1. ^ Horton, Scott. "The Interrogator: Six Questions for Glenn Carle". Harper's. Harper's Magazine. Retrieved 5 February 2015.
  2. ^ a b Cullen, Kevin. "A CIA spy who refused to become the enemy". Retrieved 5 February 2015.
  3. ^ a b Guroff, Margaret. "The Wrong Man". Johns Hopkins Magazine. Retrieved 9 February 2015.
  4. ^ "Glenn Carle". Retrieved 9 February 2015.
  5. ^ Carle, Glenn (2010). The Interrogator: An Education. Nation Books. p. 336. ISBN 1568586736. Retrieved 9 February 2015.
  6. ^ Ackerman, Spencer. "Follow Wired Twitter Facebook RSS 'Some Will Call Me a Torturer': CIA Man Reveals Secret Jail". Wired. Retrieved 9 February 2015.
  7. ^ Horton, Scott. "The Interrogator: Six Questions for Glenn Carle". Harpers. Retrieved 9 February 2015.
  8. ^ Black, Debra. "A CIA interrogator gives inside look at the War on Terror and the mysterious Hotel California". The Star. Retrieved 9 February 2015.
  9. ^ Leopold, Jason. "CIA Kidnapped, Tortured "the Wrong Guy," Says Former Agency Operative Glenn Carle". Truth Out. Retrieved 9 February 2015.
  10. ^ Miller, Laura. ""The Interrogator:" A CIA insider's crisis of conscience". Salon. Retrieved 9 February 2015.
  11. ^ Lesser, David. "Interview with the Interrogator: Glenn Carle and David Lesser". Sydney Writers' Festival. Retrieved 9 February 2015.
  12. ^ Soufan, Ali. "Fifth Degree, Second Thoughts". The Wall Street Journal. Retrieved 9 February 2015.
  13. ^ "Assessment of Al Qaeda", C-SPAN, accessed 9 February 2015
  14. ^ "The false promises of the United States". Retrieved 9 February 2015.
  15. ^ "The 'Zero Dark Thirty' controversy". Al Jazeera. Retrieved 9 February 2015.
  16. ^ "Former CIA Agent Glenn Carle Reveals Bush Admin Effort to Smear War Critic Juan Cole". Democracy Now. Retrieved 9 February 2015.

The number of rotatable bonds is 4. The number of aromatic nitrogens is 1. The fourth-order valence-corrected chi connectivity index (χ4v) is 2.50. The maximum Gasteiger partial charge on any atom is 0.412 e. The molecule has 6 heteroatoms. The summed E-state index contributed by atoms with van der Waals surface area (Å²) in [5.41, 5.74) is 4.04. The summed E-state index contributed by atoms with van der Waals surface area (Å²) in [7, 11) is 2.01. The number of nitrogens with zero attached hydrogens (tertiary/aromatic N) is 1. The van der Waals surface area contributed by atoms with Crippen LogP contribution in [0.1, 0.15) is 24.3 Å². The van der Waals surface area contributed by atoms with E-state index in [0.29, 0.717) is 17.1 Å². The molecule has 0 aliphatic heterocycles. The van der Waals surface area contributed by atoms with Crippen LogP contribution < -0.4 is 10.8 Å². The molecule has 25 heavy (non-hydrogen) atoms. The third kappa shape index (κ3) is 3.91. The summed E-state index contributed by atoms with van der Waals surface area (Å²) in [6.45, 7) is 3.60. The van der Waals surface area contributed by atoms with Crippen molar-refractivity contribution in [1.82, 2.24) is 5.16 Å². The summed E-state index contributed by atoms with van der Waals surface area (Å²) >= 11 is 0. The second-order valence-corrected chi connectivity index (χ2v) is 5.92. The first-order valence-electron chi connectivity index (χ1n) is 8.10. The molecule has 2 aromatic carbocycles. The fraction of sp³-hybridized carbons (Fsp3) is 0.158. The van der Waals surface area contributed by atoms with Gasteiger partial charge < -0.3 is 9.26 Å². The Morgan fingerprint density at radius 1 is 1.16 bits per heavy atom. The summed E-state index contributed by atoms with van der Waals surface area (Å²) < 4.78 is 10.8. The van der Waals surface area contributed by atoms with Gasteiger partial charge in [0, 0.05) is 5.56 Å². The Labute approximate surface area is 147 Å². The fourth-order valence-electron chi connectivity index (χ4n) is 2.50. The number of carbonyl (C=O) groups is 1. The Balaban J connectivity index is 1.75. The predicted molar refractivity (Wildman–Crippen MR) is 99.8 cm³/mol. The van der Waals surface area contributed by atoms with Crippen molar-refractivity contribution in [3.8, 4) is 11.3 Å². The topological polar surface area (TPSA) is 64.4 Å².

17. ^ Risen, James (June 15, 2011). "Ex-Spy Alleges Bush White House Sought to Discredit Critic". The New York Times. Retrieved 9 February 2015.
  18. ^ "Former CIA operative's lonely truth". Retrieved 9 February 2015.
  19. ^ "Does Torture Work". MSNBC. Retrieved 9 February 2015.
  20. ^ "Anderson Cooper 360 Degrees". CNN. Retrieved 9 February 2015.
  21. ^ a b Carle, Glenn. "Torture is wrong". Boston Globe. Retrieved 9 February 2015.
  22. ^ "Intelligence Gains from Osama Bin Laden's Compound". Retrieved 9 February 2015.
  23. ^ "Glenn Carle: 'Do whatever it takes to get him to talk'". BBC. Retrieved 9 February 2015.
  24. ^ a b Carle, Glenn. "Overstating Our Fears". The Washington Post. Retrieved 9 February 2015.
  25. ^ "Did We Exaggerate the al-Qa'ida Threat?". Retrieved 9 February 2015.
  26. ^ Carle, Glenn. "The NSA, Edward Snowden and the Invasion of American Privacy". Retrieved 9 February 2015.
  27. ^ Carle, Glenn. "Update on the 'War on Terror': Facts and Fears". Boston College. Retrieved 9 February 2015.
  28. ^ Carle, Glenn. "Panel 1 – Change From Below: Creativity, Dissent and Reshaping". United States Naval Academy. Retrieved 9 February 2015.
  29. ^ Ackerman, Spencer (December 11, 2016). "Intelligence figures fear Trump reprisals over assessment of Russia election role". The Guardian. Retrieved December 23, 2017.
  30. ^ O'Keefe, Caitlin; Chakrabarti, Meghna (December 13, 2016). "Former CIA Officer On Trump's Battle With Intelligence Community". WBUR. Retrieved December 23, 2017.
  31. ^ "Putin's Man in the White House? Real Trump Russia Scandal is Not Mere Collusion, U.S. Counterspies Say". Retrieved 21 December 2017.